Earlier this week, the Supreme Court issued a unanimous decision in Caniglia v. Strom. At issue in the case was whether police could enter a home and search and seize items without a warrant when conducting “community caretaking functions” (i.e., not traditional criminal investigation). The Court had held in 1973, in Cady v. Dombrowski, that police could search an impounded vehicle for an unsecured gun without a warrant. That case spawned a debate in the lower courts and among scholars about whether the so-called “community caretaking exception” to the Fourth Amendment’s warrant requirement extended beyond cars in public places and into the home.
Like Cady, Caniglia grew out of a concern over guns. The case began when Edward Caniglia’s wife called the police to perform a welfare check after he had, the night before, placed a handgun on the table and asked her to shoot him. (She left thereafter and spent the night at a hotel.) Police accompanied Caniglia’s wife to the house the next morning, met him on the porch, and called an ambulance to take him for a psychiatric evaluation. After Caniglia was gone, police entered the home and seized two handguns. Caniglia later sued the police, arguing that the entry into his home and firearm seizure violated his Fourth Amendment rights. The lower courts rejected the claim, with the First Circuit concluding that Cady created a warrant exception that extended into the home. (Caniglia also raised a Second Amendment claim in the court below, but did not maintain that claim at SCOTUS, as we’ve noted.)
The Supreme Court, in an opinion by Justice Thomas, read Cady more narrowly. The Court noted that it has previously recognized several exceptions to the warrant requirement, including “when certain exigent circumstances exist,” like the need to render emergency aid to a home occupant or “to protect an occupant from imminent injury” (p.3). But the Cady rule, the Court insisted, did not create a whole new categorical exception when officers are performing community caretaking functions. Indeed, the Court insisted that Cady was fundamentally different because it did not involve the home. “What is reasonable for vehicles is different from what is reasonable for homes” (p.4). The Court thus sent the case back to the lower court. After Caniglia, it is clear there is no such thing as an exception to the warrant requirement for home entry based on a category of police action that can be called community caretaking.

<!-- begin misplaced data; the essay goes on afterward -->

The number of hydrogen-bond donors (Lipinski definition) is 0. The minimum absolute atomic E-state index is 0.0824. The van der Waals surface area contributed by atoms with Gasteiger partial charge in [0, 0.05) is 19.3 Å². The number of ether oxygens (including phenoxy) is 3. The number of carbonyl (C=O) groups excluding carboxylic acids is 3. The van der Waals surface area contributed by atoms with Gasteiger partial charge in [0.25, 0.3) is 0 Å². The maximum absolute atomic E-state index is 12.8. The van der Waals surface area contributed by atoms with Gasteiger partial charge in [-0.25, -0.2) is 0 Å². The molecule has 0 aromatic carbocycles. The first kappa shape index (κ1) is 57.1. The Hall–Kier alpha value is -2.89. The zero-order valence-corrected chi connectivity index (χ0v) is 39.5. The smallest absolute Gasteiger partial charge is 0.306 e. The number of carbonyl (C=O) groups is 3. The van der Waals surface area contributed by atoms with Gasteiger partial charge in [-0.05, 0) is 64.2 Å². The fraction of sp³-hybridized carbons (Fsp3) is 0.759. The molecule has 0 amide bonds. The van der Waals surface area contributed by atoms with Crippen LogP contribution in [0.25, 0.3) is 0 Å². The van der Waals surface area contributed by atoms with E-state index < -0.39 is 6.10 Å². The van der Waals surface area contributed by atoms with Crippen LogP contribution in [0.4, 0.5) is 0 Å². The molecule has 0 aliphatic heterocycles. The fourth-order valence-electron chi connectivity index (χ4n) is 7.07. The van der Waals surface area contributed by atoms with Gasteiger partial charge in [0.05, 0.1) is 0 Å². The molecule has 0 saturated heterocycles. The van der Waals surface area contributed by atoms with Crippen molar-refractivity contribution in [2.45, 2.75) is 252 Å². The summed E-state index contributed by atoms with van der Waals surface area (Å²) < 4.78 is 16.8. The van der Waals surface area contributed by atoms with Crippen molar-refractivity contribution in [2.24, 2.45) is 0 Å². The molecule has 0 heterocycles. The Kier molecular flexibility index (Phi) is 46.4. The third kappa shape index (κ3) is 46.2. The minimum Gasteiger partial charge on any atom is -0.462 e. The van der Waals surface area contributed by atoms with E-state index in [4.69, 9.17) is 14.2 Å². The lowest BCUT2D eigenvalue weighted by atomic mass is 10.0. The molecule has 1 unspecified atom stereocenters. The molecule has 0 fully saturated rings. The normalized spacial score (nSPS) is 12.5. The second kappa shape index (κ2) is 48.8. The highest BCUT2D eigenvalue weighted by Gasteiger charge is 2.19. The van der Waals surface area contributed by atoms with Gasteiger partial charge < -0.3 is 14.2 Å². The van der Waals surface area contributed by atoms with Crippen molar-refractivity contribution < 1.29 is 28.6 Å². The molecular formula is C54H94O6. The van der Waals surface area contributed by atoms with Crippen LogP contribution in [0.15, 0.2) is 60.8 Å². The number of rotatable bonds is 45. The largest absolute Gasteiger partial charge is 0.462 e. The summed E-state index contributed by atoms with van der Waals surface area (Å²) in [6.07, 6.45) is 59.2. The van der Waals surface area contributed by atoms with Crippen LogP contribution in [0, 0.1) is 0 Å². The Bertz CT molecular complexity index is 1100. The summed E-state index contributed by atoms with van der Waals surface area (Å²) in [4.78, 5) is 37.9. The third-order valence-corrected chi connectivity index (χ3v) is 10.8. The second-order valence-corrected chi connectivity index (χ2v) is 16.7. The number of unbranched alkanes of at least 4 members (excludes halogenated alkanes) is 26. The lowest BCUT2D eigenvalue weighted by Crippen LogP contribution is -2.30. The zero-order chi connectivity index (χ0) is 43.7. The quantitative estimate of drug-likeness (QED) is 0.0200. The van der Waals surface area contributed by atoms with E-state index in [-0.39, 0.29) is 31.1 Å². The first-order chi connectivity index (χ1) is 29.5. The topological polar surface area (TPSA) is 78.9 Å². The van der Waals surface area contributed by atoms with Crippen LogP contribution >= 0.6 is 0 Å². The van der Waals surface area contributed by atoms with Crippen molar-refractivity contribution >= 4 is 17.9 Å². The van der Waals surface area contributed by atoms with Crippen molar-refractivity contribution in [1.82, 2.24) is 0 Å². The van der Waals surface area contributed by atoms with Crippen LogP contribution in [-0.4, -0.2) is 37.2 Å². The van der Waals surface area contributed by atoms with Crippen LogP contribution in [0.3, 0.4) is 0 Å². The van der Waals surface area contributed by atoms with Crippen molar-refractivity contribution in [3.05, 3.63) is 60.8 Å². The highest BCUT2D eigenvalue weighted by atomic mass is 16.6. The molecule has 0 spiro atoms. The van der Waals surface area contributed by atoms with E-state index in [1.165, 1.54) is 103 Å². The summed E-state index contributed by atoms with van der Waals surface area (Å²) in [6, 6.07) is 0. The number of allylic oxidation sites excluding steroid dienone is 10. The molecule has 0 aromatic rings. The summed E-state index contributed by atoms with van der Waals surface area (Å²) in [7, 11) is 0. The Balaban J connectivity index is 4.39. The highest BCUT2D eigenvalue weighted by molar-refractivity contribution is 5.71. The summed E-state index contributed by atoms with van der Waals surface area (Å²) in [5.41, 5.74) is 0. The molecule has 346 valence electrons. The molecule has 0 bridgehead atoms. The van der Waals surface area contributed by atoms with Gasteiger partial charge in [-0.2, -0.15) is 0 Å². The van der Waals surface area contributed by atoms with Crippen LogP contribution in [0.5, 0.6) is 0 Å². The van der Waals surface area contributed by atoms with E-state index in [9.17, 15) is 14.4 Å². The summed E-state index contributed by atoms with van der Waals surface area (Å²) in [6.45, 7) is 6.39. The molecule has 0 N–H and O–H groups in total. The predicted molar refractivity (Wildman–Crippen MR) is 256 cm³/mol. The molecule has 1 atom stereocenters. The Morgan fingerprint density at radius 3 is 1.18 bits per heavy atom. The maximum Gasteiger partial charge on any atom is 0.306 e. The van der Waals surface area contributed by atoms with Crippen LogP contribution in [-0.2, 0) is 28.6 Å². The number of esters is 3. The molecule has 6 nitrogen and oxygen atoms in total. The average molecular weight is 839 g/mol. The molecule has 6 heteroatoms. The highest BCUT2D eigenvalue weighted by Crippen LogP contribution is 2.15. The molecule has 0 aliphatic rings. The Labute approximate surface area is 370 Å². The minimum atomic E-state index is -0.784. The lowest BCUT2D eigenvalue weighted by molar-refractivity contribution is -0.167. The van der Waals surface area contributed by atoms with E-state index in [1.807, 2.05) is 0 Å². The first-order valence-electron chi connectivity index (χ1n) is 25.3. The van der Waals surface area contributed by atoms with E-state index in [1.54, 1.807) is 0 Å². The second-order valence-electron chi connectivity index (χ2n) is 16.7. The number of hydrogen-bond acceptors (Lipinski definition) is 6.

The series of separate concurring opinions are also noteworthy. Chief Justice Roberts, writing for himself and Justice Breyer, wrote a one paragraph concurrence to stress that nothing in the Court’s opinion was contrary to the established rule that “[a] warrant to enter a home is not required . . . when there is a need to assist persons who are seriously injured or threatened with such injury” (p.1). Justice Kavanaugh, writing for himself, wrote to “elaborate” on the Chief Justice’s concurrence. His opinion briefly traced the rule allowing for warrantless entry to render aid to an injured or possibly injured person. This rule and the other warrant exceptions, he noted, were drawn from “common-law analogies and a commonsense appraisal of what is ‘reasonable’” (p.1). Under his view of the exigent circumstances exception, the rule “permit[s] warrantless entries when police officers have an objectively reasonable basis to believe that there is a current, ongoing crisis for which it is reasonable to act now” (p.3-4). Notably, he emphasized, this does not require imminence or immediacy. He provided several examples where he thought it obvious police could enter a home without a warrant, including a woman who calls 911, says she is contemplating suicide and has firearms in the home, and does not answer the door when police arrive. “The Fourth Amendment does not require officers to stand idly outside as the suicide takes place” (p.4).